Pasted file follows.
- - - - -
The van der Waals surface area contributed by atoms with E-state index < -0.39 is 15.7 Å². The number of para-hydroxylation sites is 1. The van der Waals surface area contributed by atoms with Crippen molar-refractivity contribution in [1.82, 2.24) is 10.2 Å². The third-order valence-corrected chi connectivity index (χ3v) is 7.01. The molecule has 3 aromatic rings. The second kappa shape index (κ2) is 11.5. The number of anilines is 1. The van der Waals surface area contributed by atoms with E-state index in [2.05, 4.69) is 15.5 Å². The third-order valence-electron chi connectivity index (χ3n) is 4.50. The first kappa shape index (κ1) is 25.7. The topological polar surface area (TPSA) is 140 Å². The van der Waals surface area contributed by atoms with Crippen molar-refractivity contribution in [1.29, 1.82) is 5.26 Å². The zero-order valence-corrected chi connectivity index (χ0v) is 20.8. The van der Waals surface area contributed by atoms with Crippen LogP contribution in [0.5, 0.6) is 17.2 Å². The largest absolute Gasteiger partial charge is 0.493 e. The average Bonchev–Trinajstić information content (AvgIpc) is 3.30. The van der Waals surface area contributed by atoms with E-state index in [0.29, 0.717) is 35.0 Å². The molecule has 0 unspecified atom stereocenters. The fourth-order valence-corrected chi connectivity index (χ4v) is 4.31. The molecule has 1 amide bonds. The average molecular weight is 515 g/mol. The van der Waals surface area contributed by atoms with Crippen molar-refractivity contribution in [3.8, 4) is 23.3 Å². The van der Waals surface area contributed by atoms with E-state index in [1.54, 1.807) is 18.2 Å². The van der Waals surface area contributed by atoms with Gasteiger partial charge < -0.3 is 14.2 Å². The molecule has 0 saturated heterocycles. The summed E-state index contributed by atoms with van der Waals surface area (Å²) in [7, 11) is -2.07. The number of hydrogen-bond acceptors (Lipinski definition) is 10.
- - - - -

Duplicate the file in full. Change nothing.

The van der Waals surface area contributed by atoms with E-state index < -0.39 is 15.7 Å². The number of para-hydroxylation sites is 1. The van der Waals surface area contributed by atoms with Crippen molar-refractivity contribution in [1.82, 2.24) is 10.2 Å². The third-order valence-corrected chi connectivity index (χ3v) is 7.01. The molecule has 3 aromatic rings. The second kappa shape index (κ2) is 11.5. The number of anilines is 1. The van der Waals surface area contributed by atoms with E-state index in [2.05, 4.69) is 15.5 Å². The third-order valence-electron chi connectivity index (χ3n) is 4.50. The first kappa shape index (κ1) is 25.7. The topological polar surface area (TPSA) is 140 Å². The van der Waals surface area contributed by atoms with Crippen molar-refractivity contribution in [1.29, 1.82) is 5.26 Å². The zero-order valence-corrected chi connectivity index (χ0v) is 20.8. The van der Waals surface area contributed by atoms with Crippen LogP contribution in [0.5, 0.6) is 17.2 Å². The largest absolute Gasteiger partial charge is 0.493 e. The average Bonchev–Trinajstić information content (AvgIpc) is 3.30. The van der Waals surface area contributed by atoms with E-state index in [0.29, 0.717) is 35.0 Å². The molecule has 0 unspecified atom stereocenters. The fourth-order valence-corrected chi connectivity index (χ4v) is 4.31. The molecule has 1 amide bonds. The average molecular weight is 515 g/mol. The van der Waals surface area contributed by atoms with Crippen molar-refractivity contribution in [3.8, 4) is 23.3 Å². The van der Waals surface area contributed by atoms with E-state index in [1.54, 1.807) is 18.2 Å². The van der Waals surface area contributed by atoms with Gasteiger partial charge < -0.3 is 14.2 Å². The molecule has 0 saturated heterocycles. The summed E-state index contributed by atoms with van der Waals surface area (Å²) in [7, 11) is -2.07. The number of hydrogen-bond acceptors (Lipinski definition) is 10.